You can read about my experience with the Advent journal here. But suffice it to say I am a fan of Laura Kelly Fanucci’s writing and her incomparable gift of capturing a story and bringing Scripture to life. When Blessed Is She announced the availability of their new Lent Journal, “She Who Believed,” also written by Laura, I had to have it. Laura’s lyrical, poetic writing is anything but aloof—it brings us right down to earth, eye-level with the women in the Bible that are featured in the journal. And the journal’s format is down-to-earth too. The pace of the readings and reflections gives us busy women time to pause, take a breath and soak in the meaning of the Lenten season. The inspiring stories, coupled with practical lessons on prayer, are gently offered to us like a bouquet of flowers from a friend. Lent begins on Valentine’s Day; why not show yourself a little love and order a copy of this journal? Just go here, but hurry—they will likely sell out soon!
As someone who understands the power of prayer journaling, I anticipate this resource to be an anchor to my Lenten season, even if it passes by in a blur.
I am honored to be a presenter tomorrow night for the January Blessed Is She workshop: Praying with a Pen: Prayer Journaling as a Spiritual Practice. If you’re interested, go here to sign up! I so appreciate the ministry of Blessed is She. I’ve been following them for a number of years, receiving their daily emails and inspiration and enjoying their workshops and journals. And now here I am doing a workshop for them! The Lord does indeed work in mysterious ways!
I’ve picked a saint of the year for the last three years. I am always surprised and delighted with how that particular saint influences my life as I learn more about him or her and asked for intercession. I’ve randomly chosen St. Teresa of Avila, St. Margaret of Antioch and St. Bonaventure. The lessons I’ve learned about humility, being still and the preciousness of life from these three saints are forever etched in my mind. I appreciate the opportunity to get to know saints through this process, so I was looking forward to my selection this year.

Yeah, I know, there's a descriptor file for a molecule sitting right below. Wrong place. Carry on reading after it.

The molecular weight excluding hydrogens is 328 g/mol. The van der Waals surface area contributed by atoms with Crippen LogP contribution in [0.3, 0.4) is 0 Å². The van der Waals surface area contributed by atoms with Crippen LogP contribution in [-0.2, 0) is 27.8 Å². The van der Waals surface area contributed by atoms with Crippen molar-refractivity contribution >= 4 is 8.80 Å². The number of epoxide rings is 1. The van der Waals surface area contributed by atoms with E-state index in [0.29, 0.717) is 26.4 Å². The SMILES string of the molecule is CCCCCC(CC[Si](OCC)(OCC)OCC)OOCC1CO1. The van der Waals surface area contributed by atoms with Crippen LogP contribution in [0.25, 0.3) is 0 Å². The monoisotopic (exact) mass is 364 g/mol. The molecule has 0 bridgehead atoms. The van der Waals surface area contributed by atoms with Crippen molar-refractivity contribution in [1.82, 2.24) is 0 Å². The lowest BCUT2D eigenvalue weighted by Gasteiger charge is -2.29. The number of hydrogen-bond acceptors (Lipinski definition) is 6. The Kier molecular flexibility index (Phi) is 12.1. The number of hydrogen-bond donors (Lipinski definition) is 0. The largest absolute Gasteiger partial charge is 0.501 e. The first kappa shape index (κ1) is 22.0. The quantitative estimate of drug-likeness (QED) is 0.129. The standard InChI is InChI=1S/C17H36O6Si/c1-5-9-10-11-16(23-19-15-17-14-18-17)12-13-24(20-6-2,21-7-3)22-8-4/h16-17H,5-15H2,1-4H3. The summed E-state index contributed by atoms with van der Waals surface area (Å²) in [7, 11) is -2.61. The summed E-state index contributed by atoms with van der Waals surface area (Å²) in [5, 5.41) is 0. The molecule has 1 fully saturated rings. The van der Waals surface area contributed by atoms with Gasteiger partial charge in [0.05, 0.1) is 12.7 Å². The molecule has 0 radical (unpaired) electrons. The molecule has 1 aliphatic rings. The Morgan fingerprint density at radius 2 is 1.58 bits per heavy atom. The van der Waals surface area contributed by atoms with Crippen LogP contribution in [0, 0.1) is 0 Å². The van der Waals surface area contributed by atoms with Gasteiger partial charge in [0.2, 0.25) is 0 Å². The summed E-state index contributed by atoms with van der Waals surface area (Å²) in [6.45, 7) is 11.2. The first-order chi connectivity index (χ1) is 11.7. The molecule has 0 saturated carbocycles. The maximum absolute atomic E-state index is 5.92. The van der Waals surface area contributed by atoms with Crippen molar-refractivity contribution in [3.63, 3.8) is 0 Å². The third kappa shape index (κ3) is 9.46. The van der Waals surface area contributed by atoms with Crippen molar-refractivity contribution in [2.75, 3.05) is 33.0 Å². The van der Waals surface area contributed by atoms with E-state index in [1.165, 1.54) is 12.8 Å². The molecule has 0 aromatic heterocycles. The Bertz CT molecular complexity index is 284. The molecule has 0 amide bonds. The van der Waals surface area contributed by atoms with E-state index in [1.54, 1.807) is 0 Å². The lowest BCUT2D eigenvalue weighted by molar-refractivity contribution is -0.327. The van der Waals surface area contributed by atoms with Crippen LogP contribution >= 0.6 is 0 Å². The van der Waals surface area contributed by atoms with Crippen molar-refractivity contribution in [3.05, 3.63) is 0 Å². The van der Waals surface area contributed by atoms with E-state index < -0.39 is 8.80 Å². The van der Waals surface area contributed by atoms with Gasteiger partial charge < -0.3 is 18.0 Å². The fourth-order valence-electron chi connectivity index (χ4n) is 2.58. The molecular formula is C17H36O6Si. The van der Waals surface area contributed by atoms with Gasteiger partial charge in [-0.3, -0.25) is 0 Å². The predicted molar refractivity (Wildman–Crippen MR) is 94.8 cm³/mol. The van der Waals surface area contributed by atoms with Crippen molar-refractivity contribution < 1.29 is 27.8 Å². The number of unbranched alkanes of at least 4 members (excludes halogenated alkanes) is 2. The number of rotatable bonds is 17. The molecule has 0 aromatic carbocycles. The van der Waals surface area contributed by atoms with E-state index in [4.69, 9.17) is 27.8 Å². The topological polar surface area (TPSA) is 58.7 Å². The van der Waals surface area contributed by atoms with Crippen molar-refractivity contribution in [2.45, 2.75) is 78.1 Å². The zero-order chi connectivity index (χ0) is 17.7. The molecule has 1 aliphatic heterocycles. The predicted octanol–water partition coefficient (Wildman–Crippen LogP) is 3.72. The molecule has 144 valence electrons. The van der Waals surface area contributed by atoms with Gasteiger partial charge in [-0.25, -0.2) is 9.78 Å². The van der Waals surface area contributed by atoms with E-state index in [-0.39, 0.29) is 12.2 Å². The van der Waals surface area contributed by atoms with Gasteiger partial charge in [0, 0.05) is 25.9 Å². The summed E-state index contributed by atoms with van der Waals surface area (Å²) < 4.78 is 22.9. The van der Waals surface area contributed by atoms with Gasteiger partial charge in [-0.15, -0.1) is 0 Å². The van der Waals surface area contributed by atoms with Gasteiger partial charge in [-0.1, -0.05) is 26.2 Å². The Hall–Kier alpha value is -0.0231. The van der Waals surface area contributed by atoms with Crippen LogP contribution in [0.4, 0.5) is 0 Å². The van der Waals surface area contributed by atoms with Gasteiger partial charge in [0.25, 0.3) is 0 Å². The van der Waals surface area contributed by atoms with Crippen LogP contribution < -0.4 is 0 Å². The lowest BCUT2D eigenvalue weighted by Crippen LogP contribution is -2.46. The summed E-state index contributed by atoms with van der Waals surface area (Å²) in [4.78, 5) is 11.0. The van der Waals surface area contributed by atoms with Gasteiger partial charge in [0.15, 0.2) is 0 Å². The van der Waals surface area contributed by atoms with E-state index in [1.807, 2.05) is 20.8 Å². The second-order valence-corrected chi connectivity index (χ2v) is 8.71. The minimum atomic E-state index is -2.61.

My saint for 2018 is…(Drumroll…)
St. Gabriel the Archangel!
St. Gabriel is the patron saint of messengers, telecommunication workers, broadcasters and postal workers. His feast day is celebrated on September 29, along with St. Michael and St. Raphael. He appeared to Daniel and Zecharias and was THE angel that appeared to Mary at the Annunciation.
I wonder what my year with St. Gabriel will bring? I will keep you posted!
If you want to pick a saint of the year, go here for Jennifer Fulwiler’s simple Saint Generator.
(Photo is The Annunciation, depicted in one of our church’s magnificent stained glass windows. Beautiful huh?)
It’s a new year! Time to re-commit to the prayer journaling habit! You can do it!
The spunky nuns in my Christmas village are still enjoying the Christmas season.
Happy New Year, friends!